If there’s one thing you should know about me (in addition to being obsessive about e-sign and e-security), it’s that I’m a proud parent. Recently, I was at the dinner table engaging in a lively debate with my daughter about current events, and I was thrilled at how she could piece together a cogent argument. Her logic was impeccable, and her presentation was compelling. However, when I asked her how she knew her facts were true, I got: “because I heard it on YouTube and TikTok!”. Another gem: “I read it on xyz blog.”
An unfortunate byproduct of these media and social media-saturated times is that, more often than not, you can find the facts you need for any argument online. In the past, the facts you found were through much fewer (and more reputable) news sources. Now, if you want ‘facts’ to prove beyond any doubt that the world is flat and we’re all living in some computer simulation, it’s all there for the taking.
The internet has brought about an explosion of “news” outlets (or better said, outlets calling themselves “news”), all of which are straining for your eyeballs (read ad dollars), and they use tactics outlined in this fascinating article to leverage bias to get your attention. Spin, unsubstantiated claims, and flawed logic are just some examples. (By the way, this article was sent to me by my daughter, which was shared with her through her remote-learning public school course, so there is hope for today’s students.)
As a fun exercise, I’d like to demonstrate how I would leverage these tactics in the context of your favorite products, RMail and RSign, to convince you to that we are the most feature-rich, affordable, and elegantly easy-to-use software in the universe.
Tactic 1: Spin, a type of bias that means vague, dramatic or sensational language that strays from objective, measurable facts.
- RMail Example: “A crucial tool in today’s high-stakes world where what you write or don’t write in email can have lasting legal consequence, RMail has emerged as the only software lawyers should use for the foreseeable future.”
Tactic 2: Unsubstantiated claims that appear to be facts but do not include specific data or evidence. These usually appear in the form of headlines.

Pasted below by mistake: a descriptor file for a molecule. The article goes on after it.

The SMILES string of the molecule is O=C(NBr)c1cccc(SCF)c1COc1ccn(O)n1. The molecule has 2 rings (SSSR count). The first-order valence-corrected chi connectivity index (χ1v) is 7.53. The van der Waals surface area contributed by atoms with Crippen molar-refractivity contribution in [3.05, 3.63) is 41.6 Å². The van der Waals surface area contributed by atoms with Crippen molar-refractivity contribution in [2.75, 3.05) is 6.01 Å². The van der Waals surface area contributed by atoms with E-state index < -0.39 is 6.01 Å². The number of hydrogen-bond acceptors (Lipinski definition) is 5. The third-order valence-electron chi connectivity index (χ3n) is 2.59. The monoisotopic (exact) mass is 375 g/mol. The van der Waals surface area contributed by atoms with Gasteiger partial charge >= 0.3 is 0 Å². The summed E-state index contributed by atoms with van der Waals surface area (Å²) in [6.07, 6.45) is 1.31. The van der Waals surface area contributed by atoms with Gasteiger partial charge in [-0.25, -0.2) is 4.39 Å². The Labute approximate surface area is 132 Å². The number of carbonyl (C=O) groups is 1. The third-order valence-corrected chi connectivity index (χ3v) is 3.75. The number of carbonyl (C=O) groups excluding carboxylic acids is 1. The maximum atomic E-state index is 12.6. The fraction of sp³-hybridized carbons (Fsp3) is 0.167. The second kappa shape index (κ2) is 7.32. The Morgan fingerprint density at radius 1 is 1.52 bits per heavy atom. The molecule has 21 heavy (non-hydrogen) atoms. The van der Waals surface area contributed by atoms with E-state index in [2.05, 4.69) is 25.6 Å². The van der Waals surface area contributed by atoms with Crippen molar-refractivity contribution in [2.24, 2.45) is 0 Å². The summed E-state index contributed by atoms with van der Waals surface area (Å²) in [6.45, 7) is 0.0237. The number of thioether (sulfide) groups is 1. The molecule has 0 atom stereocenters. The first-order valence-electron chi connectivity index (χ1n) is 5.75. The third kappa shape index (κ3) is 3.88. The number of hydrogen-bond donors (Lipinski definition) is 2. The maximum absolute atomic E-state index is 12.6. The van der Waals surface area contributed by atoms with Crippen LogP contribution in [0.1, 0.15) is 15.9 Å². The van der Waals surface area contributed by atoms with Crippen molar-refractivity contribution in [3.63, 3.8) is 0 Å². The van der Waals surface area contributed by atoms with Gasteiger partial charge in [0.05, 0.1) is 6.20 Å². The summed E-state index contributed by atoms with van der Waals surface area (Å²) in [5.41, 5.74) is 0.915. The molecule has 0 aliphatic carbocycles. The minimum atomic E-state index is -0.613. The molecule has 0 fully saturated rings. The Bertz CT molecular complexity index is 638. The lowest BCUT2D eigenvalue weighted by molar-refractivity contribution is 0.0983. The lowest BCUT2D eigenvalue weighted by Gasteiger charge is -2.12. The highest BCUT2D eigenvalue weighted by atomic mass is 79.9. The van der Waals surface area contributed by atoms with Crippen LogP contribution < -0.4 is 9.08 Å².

- RSign Example: “RSign Continues to Dominate the E-Signature Market”
Tactic 3: Opinions based on emotions or personal opinion that are stated as facts or reality. An objective statement, on the other hand, is an account of observable facts.
- RMail Example: “RPost’s new RMail Recommends™ feature will surely be the death knell for rival email security software.”
Tactic 4: Sensationalism (pioneered in the American press at the turn of the 20th century by William Randolph Hearst) is a type of media bias in which information is presented in a way that is explicit and makes a deep impression.
- RSign Example: “Shocking! RMail’s remarkable technology is changing the world of email security as we know it. If you haven’t downloaded it yet, you may explode right now!”
Of course, in all marketing and advertising, there is a grain of bias and ‘puffery’, and you may see this on our website right now. But the issue these days is that marketing seems to be masquerading as hard news (and fact), and there is now a generation who may think nothing wrong of quoting a TikTok personality when trying to support a clever argument. Objective sources still matter, and that is why we back up our RMail and RSign claims by pointing out our many accolades and awards including the World Mail Award for Best in Security.
Next week, we continue our foray into alternative facts, outrageous claims and dubious journalistic standards. Stay tuned or else!